High Blood-Pressure Medication (Diltiazem) May Also Block Cocaine Cravings
A common high blood pressure medication, diltiazem, may offer cocaine addicts a way to dampen the intense cravings so associated with the addiction – it seems to work on rats anyway.
Researchers from Boston University School of Medicine and Harvard Medical School used animal model studies to examine the role calcium channels in the brain play in the presence and intensity of cocaine cravings.
Diltiazem works to control blood pressure by blocking calcium channels in the brain. The two neurotransmitters most influenced by cocaine use are dopamine and glutamate, and these two transmitters are linked through calcium channels. Heavy cocaine use increases these calcium channel connections, and increases the learned cravings of an addiction. Blocking these connections eases the cravings.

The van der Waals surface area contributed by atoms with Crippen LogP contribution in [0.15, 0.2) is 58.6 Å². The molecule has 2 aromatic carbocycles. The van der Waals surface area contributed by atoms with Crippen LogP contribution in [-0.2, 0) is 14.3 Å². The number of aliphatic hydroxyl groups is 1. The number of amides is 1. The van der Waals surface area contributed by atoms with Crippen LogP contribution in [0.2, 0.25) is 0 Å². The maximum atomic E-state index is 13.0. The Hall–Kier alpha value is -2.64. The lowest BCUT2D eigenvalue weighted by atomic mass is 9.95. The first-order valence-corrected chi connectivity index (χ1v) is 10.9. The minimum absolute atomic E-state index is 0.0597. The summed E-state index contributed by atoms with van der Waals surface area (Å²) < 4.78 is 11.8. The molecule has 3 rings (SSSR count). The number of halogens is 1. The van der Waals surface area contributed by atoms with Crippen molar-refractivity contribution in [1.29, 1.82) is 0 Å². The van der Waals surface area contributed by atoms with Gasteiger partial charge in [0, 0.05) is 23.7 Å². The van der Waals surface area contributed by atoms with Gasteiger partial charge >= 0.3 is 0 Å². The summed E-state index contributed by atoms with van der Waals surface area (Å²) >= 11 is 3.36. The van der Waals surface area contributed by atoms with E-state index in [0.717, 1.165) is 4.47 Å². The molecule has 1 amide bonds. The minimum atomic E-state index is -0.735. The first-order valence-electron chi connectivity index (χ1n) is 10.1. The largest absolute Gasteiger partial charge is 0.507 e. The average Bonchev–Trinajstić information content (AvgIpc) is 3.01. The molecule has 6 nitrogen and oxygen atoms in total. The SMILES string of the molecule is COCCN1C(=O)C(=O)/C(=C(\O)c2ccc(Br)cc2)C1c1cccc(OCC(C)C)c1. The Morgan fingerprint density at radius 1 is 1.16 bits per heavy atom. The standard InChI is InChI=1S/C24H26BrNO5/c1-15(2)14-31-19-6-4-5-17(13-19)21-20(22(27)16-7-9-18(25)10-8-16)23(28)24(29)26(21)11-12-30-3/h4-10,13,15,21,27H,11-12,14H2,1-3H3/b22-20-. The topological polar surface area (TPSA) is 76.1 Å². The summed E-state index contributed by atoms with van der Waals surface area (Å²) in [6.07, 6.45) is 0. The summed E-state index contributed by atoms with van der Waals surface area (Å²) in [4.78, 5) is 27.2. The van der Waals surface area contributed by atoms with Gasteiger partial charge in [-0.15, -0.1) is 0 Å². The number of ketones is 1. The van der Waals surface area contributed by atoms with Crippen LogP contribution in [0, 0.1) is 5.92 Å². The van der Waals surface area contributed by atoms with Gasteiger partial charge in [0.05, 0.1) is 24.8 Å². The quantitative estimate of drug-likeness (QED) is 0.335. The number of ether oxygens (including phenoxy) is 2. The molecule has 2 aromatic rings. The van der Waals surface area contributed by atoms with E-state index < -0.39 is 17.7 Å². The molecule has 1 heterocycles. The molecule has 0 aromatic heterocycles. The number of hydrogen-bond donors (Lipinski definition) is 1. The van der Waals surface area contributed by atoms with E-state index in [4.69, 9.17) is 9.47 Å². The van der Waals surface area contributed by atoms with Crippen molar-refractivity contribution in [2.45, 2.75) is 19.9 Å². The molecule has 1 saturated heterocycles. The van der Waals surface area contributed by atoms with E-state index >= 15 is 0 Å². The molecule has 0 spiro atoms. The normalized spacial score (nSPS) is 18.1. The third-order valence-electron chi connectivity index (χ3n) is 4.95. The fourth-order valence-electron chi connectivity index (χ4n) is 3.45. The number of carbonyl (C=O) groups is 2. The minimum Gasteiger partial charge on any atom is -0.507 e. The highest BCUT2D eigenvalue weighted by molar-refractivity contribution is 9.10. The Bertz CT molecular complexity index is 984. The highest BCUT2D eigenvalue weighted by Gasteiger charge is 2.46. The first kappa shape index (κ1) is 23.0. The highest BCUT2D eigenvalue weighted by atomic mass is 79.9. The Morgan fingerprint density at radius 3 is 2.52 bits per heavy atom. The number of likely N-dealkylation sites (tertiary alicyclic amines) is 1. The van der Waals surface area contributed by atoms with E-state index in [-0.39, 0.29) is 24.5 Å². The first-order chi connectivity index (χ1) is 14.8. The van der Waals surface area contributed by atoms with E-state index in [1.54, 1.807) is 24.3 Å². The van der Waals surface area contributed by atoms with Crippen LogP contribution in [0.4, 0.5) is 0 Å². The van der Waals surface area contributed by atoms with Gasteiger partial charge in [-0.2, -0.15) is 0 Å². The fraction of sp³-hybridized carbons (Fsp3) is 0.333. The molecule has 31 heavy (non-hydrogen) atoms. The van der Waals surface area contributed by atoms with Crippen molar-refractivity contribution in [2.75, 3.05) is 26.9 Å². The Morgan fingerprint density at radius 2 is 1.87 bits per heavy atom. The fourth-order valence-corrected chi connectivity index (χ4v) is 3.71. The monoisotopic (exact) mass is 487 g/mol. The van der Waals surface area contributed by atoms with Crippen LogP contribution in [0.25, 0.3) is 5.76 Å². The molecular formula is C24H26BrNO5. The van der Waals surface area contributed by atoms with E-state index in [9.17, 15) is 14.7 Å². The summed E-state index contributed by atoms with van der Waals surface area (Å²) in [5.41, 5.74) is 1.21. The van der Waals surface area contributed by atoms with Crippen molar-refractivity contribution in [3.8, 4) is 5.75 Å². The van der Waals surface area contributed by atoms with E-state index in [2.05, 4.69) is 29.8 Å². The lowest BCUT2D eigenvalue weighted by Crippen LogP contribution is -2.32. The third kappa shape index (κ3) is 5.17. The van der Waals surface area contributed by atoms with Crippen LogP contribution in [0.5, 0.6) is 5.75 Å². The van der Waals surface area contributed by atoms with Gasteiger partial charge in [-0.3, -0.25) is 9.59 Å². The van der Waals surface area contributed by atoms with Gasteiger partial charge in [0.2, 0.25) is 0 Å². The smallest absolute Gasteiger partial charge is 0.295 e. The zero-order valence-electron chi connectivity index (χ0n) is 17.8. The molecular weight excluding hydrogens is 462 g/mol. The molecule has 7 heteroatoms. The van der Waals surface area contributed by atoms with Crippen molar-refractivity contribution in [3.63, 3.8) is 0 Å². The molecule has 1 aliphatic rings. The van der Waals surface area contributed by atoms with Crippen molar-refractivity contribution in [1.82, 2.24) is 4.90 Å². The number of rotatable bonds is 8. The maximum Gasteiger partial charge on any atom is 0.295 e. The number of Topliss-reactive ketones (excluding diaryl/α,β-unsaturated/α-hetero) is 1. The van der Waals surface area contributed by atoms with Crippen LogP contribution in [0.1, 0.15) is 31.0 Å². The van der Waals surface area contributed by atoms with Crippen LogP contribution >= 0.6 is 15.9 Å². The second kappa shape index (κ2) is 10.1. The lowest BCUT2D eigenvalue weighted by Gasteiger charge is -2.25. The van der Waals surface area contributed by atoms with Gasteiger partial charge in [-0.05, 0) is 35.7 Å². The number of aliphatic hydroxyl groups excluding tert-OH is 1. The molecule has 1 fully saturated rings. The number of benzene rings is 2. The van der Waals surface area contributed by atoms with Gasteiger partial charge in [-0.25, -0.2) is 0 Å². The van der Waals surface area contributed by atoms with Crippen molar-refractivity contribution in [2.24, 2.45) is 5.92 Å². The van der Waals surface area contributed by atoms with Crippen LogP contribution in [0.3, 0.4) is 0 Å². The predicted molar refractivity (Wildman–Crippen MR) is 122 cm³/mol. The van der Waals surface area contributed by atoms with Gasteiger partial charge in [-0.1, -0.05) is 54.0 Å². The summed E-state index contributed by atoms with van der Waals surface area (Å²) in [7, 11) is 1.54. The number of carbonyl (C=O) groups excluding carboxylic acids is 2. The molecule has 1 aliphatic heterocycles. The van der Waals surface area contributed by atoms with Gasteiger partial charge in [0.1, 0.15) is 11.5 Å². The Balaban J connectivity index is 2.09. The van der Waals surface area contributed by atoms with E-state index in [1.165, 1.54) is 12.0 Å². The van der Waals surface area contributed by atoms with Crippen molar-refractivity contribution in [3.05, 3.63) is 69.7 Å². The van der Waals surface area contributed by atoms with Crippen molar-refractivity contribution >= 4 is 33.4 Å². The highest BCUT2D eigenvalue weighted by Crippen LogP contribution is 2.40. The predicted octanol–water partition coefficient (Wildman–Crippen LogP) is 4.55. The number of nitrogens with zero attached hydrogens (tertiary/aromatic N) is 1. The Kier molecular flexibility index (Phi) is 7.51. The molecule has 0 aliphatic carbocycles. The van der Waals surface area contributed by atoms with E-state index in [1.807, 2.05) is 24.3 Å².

Calcium in the brain influences the memory process, and cocaine usage modifies calcium channeling in an area of the brain associated with motivation. By increasing calcium linking in this motivation area, cocaine users teach themselves to be motivated to use cocaine, even when it seems to do them great harms - A distortion of normal learning and negative consequence aversion.
Researcher Chris Pierce, of Boston University Medical School, asserted that since there were currently no effective pharmacological treatments for cocaine addiction, understanding the neuro chemical processes driving behaviors could lead to a breakthrough in the treatment of the disease.
The complete findings of the study can be read in the March issue of the journal, Nature Neuroscience.
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